“Having recognised the need to take its platform to the next level to stay agile and continue innovating, it is now going to be able to iterate and accelerate time to production. We’re delighted to support Rightmove in their mission to make home moving easier,” he added.

SMBs urged to update software ahead of Black Friday

Sabina Weston

25 Nov, 2021

Small and medium-sized businesses (SMBs) are being urged to update their software ahead of Black Friday and Cyber Monday to avoid financial and reputational damage.

The warning comes after the National Cyber Security Centre (NCSC) identified 4,151 online shops that had been compromised using a vulnerability within the e-commerce platform Magento. With 250,000 clients, the Adobe subsidiary is the third-largest e-commerce system globally, after WooCommerce and Shopify.

NCSC alerted the affected retailers of the vulnerability in late September, with Magento issuing a security patch on 12 October

All online businesses are being urged to update their software, as the mass shift to e-commerce since the start of the pandemic has caused more customers to shop online than ever before, increasing their risk of falling victim to online scams.

Hence, the NCSC has issued guidance on running a secure website and avoiding threats including skimming, which has been described as “a threat to all retailers” by British Retail Consortium assistant director Graham Wynn.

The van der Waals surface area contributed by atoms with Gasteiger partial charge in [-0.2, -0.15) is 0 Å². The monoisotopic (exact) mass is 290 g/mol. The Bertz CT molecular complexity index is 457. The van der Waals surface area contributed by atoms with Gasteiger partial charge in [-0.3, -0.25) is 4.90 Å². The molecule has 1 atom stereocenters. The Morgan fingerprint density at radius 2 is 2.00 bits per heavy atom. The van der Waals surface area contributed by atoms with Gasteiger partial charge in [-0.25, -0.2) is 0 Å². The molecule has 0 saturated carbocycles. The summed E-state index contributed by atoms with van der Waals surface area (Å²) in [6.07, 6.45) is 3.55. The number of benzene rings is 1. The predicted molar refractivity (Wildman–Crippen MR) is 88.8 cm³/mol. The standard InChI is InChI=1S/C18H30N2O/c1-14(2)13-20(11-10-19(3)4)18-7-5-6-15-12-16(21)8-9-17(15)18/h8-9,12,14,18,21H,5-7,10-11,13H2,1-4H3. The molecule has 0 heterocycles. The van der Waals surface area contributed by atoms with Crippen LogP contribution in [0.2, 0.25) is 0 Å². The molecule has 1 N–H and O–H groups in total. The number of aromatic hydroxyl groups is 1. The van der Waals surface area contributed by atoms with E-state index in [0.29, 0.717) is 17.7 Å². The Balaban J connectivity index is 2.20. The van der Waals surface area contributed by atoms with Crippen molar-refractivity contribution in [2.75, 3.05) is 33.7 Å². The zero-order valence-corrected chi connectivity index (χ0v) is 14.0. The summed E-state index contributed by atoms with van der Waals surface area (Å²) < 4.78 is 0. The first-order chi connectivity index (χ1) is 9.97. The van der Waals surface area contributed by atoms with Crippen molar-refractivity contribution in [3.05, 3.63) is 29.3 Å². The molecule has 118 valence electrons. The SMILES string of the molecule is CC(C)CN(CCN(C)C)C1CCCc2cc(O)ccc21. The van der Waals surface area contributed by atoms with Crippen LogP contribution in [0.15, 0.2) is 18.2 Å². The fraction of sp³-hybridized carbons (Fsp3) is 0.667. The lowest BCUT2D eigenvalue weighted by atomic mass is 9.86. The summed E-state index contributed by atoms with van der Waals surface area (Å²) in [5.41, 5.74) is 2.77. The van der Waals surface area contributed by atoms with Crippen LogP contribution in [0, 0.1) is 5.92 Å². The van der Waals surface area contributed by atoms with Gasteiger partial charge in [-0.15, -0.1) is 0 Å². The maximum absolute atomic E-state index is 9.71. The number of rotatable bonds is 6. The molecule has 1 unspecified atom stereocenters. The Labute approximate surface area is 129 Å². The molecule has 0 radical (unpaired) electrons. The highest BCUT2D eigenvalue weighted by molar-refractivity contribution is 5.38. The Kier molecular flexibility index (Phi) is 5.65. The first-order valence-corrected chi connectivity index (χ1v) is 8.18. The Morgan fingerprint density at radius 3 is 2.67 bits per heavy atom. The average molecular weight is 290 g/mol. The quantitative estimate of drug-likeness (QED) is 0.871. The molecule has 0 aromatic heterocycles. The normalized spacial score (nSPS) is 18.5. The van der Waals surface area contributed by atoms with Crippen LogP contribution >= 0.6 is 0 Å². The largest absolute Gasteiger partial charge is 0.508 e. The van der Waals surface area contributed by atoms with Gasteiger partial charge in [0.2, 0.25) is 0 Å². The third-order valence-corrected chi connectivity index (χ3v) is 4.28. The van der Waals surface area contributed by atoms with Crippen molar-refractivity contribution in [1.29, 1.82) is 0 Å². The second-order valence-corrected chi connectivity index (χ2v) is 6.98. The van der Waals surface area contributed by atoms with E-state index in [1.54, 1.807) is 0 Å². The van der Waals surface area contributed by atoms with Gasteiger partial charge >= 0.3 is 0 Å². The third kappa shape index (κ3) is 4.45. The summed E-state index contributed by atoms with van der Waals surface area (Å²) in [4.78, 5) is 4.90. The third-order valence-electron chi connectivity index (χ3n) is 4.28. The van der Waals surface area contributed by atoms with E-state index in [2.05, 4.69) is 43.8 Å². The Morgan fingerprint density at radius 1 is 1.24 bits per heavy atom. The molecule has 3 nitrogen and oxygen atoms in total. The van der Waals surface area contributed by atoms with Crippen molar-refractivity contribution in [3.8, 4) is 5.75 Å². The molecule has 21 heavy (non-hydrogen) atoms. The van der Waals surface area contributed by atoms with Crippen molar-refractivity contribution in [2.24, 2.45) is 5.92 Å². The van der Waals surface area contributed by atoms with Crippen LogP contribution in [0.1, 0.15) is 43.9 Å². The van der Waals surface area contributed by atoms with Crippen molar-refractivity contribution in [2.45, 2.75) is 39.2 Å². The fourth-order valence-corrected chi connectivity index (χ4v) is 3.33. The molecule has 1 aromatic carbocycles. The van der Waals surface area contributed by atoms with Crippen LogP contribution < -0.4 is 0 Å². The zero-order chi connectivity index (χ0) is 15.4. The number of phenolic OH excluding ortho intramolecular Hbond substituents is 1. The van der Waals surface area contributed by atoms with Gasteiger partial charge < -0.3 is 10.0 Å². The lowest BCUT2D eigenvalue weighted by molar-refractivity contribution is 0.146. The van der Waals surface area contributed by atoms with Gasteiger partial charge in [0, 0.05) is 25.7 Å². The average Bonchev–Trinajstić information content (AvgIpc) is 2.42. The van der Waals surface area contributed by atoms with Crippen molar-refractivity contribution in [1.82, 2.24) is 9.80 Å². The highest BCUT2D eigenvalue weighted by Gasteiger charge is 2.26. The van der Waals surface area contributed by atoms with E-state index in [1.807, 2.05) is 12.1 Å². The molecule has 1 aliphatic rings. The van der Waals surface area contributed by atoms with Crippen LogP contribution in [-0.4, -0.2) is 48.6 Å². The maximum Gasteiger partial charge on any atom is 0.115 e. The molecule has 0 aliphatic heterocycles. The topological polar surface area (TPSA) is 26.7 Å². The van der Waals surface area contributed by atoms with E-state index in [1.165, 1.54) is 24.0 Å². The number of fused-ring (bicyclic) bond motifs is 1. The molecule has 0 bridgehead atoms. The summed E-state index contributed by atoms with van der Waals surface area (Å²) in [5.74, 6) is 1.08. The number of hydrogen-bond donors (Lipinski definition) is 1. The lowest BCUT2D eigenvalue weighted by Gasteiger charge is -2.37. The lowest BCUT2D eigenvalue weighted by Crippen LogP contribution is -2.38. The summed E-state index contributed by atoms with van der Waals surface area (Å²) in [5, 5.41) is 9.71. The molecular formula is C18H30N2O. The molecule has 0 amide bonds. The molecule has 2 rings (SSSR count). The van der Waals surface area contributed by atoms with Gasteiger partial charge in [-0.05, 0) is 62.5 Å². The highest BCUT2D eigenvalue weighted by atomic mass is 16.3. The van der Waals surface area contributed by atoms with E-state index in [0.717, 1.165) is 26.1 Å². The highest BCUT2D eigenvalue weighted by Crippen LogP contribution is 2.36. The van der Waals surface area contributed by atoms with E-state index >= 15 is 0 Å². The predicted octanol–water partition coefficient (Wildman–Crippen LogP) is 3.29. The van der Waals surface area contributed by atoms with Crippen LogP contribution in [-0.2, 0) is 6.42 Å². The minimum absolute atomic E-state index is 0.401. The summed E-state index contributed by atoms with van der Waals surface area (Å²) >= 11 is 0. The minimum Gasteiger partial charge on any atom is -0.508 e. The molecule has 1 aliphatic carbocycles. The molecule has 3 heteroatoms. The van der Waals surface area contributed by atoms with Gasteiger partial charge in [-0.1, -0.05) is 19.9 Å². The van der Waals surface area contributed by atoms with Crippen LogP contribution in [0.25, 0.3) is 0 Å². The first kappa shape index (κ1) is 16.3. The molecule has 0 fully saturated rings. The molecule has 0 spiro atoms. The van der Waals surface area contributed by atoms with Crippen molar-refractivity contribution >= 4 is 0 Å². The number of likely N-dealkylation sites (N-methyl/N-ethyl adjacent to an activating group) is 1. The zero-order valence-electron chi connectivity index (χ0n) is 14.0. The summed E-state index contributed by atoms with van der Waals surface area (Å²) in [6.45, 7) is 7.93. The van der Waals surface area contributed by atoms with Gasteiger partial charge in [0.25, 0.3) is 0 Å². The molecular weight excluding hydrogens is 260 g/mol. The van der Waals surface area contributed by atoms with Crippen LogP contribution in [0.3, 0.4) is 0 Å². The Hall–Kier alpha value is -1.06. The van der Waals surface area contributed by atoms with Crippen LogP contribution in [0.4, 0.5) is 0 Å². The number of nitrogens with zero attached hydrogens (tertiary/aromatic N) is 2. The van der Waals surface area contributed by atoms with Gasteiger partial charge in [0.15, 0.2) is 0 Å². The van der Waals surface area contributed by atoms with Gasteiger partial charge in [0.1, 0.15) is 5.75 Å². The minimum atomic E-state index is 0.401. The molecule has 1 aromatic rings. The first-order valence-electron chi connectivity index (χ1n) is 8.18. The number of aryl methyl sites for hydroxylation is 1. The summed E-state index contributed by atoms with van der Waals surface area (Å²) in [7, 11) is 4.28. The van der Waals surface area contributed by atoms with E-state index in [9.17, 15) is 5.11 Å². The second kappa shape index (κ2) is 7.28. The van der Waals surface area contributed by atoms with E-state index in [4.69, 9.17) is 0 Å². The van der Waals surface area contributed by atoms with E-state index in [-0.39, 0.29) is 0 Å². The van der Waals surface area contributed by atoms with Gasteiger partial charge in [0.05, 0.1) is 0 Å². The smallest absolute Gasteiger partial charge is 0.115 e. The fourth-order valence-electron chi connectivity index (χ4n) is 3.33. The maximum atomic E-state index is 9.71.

The trade association has urged “all retailers to follow the NCSC’s advice and check their preparedness for any cyber issues that could arise during the busy end of year period”.

NCSC deputy director for Economy and Society, Sarah Lyons, said that the agency wants “small and medium-sized online retailers to know how to prevent their sites being exploited by opportunistic cyber criminals over the peak shopping period”.

“Falling victim to cyber crime could leave you and your customers out of pocket and cause reputational damage. It’s important to keep websites as secure as possible and I would urge all business owners to follow our guidance and make sure their software is up to date,” she added.

Last year, Check Point’s security researchers observed a sharp increase in the number of phishing exploits in the run-up to Black Friday and Cyber Monday, with phishing emails having increased by over 13 times in early November 2020. In December 2020, RiskIQ security researchers discovered around 37,000 fake retail websites set up to scam holiday shoppers, with 208 domain infringement events containing only “Black Friday,” “Cyber Monday,” “Boxing Day,” or “Christmas”.